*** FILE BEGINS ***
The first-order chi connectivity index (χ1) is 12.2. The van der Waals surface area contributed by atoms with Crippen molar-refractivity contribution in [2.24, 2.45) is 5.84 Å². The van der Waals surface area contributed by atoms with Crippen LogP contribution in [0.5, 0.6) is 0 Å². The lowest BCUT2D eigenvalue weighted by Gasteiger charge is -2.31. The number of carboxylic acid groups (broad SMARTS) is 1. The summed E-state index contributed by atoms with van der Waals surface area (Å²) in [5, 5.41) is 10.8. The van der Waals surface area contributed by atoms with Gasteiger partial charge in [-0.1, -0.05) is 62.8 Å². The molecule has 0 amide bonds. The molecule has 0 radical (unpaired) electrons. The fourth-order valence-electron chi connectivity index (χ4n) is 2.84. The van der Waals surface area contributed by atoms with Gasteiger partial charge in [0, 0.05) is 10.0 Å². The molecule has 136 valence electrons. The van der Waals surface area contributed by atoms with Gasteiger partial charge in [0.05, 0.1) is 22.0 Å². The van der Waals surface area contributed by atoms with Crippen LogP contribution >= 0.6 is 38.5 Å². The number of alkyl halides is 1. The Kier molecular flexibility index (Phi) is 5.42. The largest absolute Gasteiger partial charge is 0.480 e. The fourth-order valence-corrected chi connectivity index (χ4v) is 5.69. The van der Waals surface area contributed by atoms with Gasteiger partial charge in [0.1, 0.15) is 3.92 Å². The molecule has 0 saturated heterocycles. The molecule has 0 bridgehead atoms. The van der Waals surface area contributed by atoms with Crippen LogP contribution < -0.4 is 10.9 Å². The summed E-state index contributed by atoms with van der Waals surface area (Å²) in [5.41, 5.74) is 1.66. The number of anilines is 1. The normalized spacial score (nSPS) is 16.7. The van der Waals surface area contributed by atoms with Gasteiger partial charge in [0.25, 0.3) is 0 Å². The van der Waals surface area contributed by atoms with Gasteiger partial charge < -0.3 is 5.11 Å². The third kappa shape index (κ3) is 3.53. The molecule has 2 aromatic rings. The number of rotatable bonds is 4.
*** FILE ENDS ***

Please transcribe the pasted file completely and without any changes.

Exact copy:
The first-order chi connectivity index (χ1) is 12.2. The van der Waals surface area contributed by atoms with Crippen molar-refractivity contribution in [2.24, 2.45) is 5.84 Å². The van der Waals surface area contributed by atoms with Crippen LogP contribution in [0.5, 0.6) is 0 Å². The lowest BCUT2D eigenvalue weighted by Gasteiger charge is -2.31. The number of carboxylic acid groups (broad SMARTS) is 1. The summed E-state index contributed by atoms with van der Waals surface area (Å²) in [5, 5.41) is 10.8. The van der Waals surface area contributed by atoms with Gasteiger partial charge in [-0.1, -0.05) is 62.8 Å². The molecule has 0 amide bonds. The molecule has 0 radical (unpaired) electrons. The fourth-order valence-electron chi connectivity index (χ4n) is 2.84. The van der Waals surface area contributed by atoms with Gasteiger partial charge in [0, 0.05) is 10.0 Å². The molecule has 136 valence electrons. The van der Waals surface area contributed by atoms with Gasteiger partial charge in [0.05, 0.1) is 22.0 Å². The van der Waals surface area contributed by atoms with Crippen LogP contribution >= 0.6 is 38.5 Å². The number of alkyl halides is 1. The Kier molecular flexibility index (Phi) is 5.42. The largest absolute Gasteiger partial charge is 0.480 e. The fourth-order valence-corrected chi connectivity index (χ4v) is 5.69. The van der Waals surface area contributed by atoms with Gasteiger partial charge in [0.1, 0.15) is 3.92 Å². The molecule has 0 saturated heterocycles. The molecule has 0 bridgehead atoms. The van der Waals surface area contributed by atoms with Crippen LogP contribution < -0.4 is 10.9 Å². The summed E-state index contributed by atoms with van der Waals surface area (Å²) in [5.41, 5.74) is 1.66. The number of anilines is 1. The normalized spacial score (nSPS) is 16.7. The van der Waals surface area contributed by atoms with Gasteiger partial charge in [0.25, 0.3) is 0 Å². The van der Waals surface area contributed by atoms with Gasteiger partial charge < -0.3 is 5.11 Å². The third kappa shape index (κ3) is 3.53. The molecule has 2 aromatic rings. The number of rotatable bonds is 4.